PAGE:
As Google and Yahoo continue to negotiate their search outsourcing pact, pesky competitive facts keep arising that suggest that such a deal is likely to eventually be found by antitrust officials to be illegal anti-competitive collusion.

  • Yahoo is running an AP story that says that Google has now surpassed Yahoo as the #1 "most popular website in the United States according to Comscore."
  • This is on top of Google and Yahoo being the #1 and #2 search providers in the U.S. and the leading competitors in the display advertising market, ad tools market and ad brokering market.

The operative question is not whether Google and Yahoo can craft an acceptable search advertising outsourcing pact that can pass antitrust muster, but whether the DOJ wants to encourage such intimate  and important business "cooperation" between Google, the dominant #1 in the market, and one of the only two companies that most consider to be Google's primary competition in multiple market segments.

   

How Googleopoly stacks up against Microsoft's Windows monopoly

A Silicon Insider post does a great job of building on Richard Waters FT point that Google's search business is increasingly rivaling the size of Microsoft's Windows monopoly.

It is getting harder and harder for Google to continue to pretend to be the little vulnerable upstart -- Google is now the dominant incumbent in search and increasingly the market power in online advertising.

The numbers in Silicon Insider's analysis are quite compelling.  

Must read: FT's "Google triumphant" -- it's an excellent analysis of why Google is dominating...

Kudos to Richard Waters of FT for his insightful analysis "Google triumphant."

Let me highlight some key takeaways:

  • The failure of the Microsoft/Yahoo merger eliminates the biggest short-term threat” to Google’s unrivalled position on the web, says David Yoffie, a professor at Harvard Business School. For now, its momentum “seems unstoppable”.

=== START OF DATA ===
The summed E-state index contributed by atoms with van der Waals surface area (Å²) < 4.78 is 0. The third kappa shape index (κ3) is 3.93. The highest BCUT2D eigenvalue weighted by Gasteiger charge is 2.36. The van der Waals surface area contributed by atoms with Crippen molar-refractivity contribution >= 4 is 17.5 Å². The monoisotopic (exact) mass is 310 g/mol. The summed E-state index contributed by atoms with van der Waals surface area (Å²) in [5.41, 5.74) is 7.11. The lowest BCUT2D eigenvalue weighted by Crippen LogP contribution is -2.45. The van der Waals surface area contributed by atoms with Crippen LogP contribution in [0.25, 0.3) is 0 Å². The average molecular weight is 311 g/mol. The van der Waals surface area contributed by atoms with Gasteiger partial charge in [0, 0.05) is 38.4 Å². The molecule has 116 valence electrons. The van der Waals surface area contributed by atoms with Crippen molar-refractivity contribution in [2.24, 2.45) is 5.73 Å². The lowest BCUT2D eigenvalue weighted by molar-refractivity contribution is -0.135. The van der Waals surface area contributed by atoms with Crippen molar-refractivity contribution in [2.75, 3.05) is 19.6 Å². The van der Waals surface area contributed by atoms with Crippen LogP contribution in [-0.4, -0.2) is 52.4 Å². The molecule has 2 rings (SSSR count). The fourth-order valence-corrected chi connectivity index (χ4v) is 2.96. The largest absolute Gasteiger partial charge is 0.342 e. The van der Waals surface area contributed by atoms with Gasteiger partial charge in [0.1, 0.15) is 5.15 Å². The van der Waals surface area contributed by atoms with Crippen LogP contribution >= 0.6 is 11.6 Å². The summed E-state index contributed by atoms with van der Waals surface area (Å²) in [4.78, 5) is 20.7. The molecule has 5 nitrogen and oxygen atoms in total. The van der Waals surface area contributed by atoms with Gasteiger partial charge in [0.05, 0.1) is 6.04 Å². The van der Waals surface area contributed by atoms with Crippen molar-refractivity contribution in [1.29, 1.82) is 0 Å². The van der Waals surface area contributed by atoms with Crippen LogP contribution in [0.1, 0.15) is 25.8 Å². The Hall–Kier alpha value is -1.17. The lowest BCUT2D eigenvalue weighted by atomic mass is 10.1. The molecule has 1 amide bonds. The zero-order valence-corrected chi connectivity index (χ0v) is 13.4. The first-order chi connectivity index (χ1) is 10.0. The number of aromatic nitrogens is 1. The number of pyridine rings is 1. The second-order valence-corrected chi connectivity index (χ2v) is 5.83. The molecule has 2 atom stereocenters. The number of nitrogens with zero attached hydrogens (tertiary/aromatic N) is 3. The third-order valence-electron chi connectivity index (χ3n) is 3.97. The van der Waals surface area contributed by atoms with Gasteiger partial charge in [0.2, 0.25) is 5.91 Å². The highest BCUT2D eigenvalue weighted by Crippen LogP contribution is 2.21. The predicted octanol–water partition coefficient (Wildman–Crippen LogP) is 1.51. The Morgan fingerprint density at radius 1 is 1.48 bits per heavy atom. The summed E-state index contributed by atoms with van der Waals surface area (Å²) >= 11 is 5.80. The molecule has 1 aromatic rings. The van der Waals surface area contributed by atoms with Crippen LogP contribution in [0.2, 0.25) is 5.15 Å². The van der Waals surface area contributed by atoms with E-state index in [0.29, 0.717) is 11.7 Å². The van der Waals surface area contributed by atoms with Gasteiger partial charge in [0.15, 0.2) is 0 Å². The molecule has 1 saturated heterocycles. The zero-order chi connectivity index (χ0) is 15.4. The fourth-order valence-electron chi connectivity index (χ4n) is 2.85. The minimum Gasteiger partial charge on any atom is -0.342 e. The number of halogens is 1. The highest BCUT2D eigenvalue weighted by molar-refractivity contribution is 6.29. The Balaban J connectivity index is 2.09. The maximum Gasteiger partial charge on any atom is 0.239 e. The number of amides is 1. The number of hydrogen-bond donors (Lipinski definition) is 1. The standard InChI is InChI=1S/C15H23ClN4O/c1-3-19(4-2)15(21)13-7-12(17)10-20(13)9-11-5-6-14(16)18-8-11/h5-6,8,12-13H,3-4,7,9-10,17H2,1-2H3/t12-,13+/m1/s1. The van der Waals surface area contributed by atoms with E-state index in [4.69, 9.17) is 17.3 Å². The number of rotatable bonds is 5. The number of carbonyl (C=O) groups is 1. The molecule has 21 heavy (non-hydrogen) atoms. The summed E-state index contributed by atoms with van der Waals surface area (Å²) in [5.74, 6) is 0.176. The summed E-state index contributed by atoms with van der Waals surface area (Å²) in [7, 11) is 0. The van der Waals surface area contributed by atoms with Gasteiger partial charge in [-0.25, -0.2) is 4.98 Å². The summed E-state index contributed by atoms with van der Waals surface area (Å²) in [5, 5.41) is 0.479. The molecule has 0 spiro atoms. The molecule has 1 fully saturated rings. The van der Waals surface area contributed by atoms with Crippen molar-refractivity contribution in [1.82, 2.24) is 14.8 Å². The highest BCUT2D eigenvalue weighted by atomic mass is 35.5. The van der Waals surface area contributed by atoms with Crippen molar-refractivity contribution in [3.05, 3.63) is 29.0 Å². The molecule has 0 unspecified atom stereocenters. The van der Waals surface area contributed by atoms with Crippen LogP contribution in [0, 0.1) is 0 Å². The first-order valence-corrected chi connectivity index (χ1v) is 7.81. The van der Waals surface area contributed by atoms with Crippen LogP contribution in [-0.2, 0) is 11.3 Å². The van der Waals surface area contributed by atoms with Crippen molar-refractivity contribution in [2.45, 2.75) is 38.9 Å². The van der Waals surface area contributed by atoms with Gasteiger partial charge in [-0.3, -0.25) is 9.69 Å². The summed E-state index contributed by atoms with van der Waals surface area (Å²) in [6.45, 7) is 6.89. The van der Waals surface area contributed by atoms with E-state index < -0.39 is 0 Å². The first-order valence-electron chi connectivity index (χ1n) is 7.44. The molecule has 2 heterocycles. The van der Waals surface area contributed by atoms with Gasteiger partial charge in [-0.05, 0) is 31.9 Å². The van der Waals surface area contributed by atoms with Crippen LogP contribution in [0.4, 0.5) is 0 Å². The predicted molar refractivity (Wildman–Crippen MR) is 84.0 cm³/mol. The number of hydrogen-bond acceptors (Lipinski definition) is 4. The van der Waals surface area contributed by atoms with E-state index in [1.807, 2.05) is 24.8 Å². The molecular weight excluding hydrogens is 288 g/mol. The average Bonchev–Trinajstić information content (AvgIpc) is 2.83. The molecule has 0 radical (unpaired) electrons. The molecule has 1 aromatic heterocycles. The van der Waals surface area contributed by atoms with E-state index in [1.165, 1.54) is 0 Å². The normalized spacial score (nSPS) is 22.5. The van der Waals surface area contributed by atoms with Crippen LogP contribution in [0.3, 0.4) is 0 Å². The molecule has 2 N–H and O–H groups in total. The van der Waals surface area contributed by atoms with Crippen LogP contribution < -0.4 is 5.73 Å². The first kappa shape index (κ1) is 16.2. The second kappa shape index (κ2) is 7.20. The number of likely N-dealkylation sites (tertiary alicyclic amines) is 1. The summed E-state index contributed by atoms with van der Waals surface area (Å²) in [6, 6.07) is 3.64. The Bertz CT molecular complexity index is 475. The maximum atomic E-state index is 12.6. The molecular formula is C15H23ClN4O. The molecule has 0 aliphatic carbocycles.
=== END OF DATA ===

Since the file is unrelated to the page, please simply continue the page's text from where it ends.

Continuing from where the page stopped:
The article also provides excellent new detail to the thesis in my Googleopoly analysis and Senate testimony that Google's real dominance is as the dominant "market maker" for online advertising.

Has Google's dominance of search reached the tipping point asks American Consumer Institute

The American Consumer Intstitute just put out a good consumergram on: the DOJ investigation of the Google-Yahoo deal and asks if the search market has reached a tipping point.

  • The ACI consumergram is asking the right questions.
  • More entities should be, and will be, asking these types of questions going forward because the facts and Google's behavior will demand it.

As I explained in detail in my Googleopoly analysis, the search market has already tipped to Google and the Google-DoubleClick merger was a tipping point to enable Google to extend its market power in search advertising to display and online advertising as well.

As I explained the stakes of lax antitrust enforcement in my Senate Judiciary testimony:

"The Stakes of Lax Antitrust Enforcement: Will Google be enabled to become the:

“Online-advertising bottleneck provider” picking Internet content winners and losers?

More evidence of Google's conflict of interest in protecting its users from spammers & scammers

Found a smoking gun on how Google's conflict of interests actually hurts Google users, which I explain later in this post.

  • As I have blogged several times of late, here, here, here, here, and here, Google works for advertisers and publishers not users/consumers; and Google's undisclosed conflict of interest, lulls Google's users into a false sense of security that Google is looking out for users' best interests -- and safety -- when they clearly are not.
  • I have found specific evidence below that Google is not looking out for its users' best interests or safety. 

Google knows there are "potentially harmful sites that make Google users more vulnerable to spammers or scammers. I have suggested before that they could easily warn users of the danger from specific results with warnings on search result pages.

Why EU's concerned with a Google-Yahoo pact -- Google is close to monopoly share in Europe

A Yahoo-Google search outsourcing pact arguably faces even more problems with European antitrust authorities than the reported U.S. DOJ antitrust investigation, for two reasons:

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Q&A One Pager Debunking Net Neutrality Myths